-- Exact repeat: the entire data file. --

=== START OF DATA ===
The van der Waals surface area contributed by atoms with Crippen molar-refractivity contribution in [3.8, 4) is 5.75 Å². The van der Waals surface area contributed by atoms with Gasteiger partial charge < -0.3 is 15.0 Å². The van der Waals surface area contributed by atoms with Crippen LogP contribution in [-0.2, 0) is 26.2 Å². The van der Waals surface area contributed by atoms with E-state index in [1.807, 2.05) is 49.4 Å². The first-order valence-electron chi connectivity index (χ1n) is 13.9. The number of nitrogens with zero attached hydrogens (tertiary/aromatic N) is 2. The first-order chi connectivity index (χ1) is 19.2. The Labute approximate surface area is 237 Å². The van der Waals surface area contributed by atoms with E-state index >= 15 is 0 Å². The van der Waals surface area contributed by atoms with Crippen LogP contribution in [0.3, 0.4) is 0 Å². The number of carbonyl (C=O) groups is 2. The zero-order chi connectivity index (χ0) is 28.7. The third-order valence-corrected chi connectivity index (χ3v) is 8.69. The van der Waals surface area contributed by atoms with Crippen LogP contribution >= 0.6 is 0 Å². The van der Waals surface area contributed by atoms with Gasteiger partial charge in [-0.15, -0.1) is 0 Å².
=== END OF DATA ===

The van der Waals surface area contributed by atoms with Crippen molar-refractivity contribution in [3.8, 4) is 5.75 Å². The van der Waals surface area contributed by atoms with Gasteiger partial charge < -0.3 is 15.0 Å². The van der Waals surface area contributed by atoms with Crippen LogP contribution in [-0.2, 0) is 26.2 Å². The van der Waals surface area contributed by atoms with E-state index in [1.807, 2.05) is 49.4 Å². The first-order valence-electron chi connectivity index (χ1n) is 13.9. The number of nitrogens with zero attached hydrogens (tertiary/aromatic N) is 2. The first-order chi connectivity index (χ1) is 19.2. The Labute approximate surface area is 237 Å². The van der Waals surface area contributed by atoms with E-state index >= 15 is 0 Å². The van der Waals surface area contributed by atoms with Crippen LogP contribution in [0.3, 0.4) is 0 Å². The number of carbonyl (C=O) groups is 2. The zero-order chi connectivity index (χ0) is 28.7. The third-order valence-corrected chi connectivity index (χ3v) is 8.69. The van der Waals surface area contributed by atoms with Crippen LogP contribution >= 0.6 is 0 Å². The van der Waals surface area contributed by atoms with Gasteiger partial charge in [-0.15, -0.1) is 0 Å².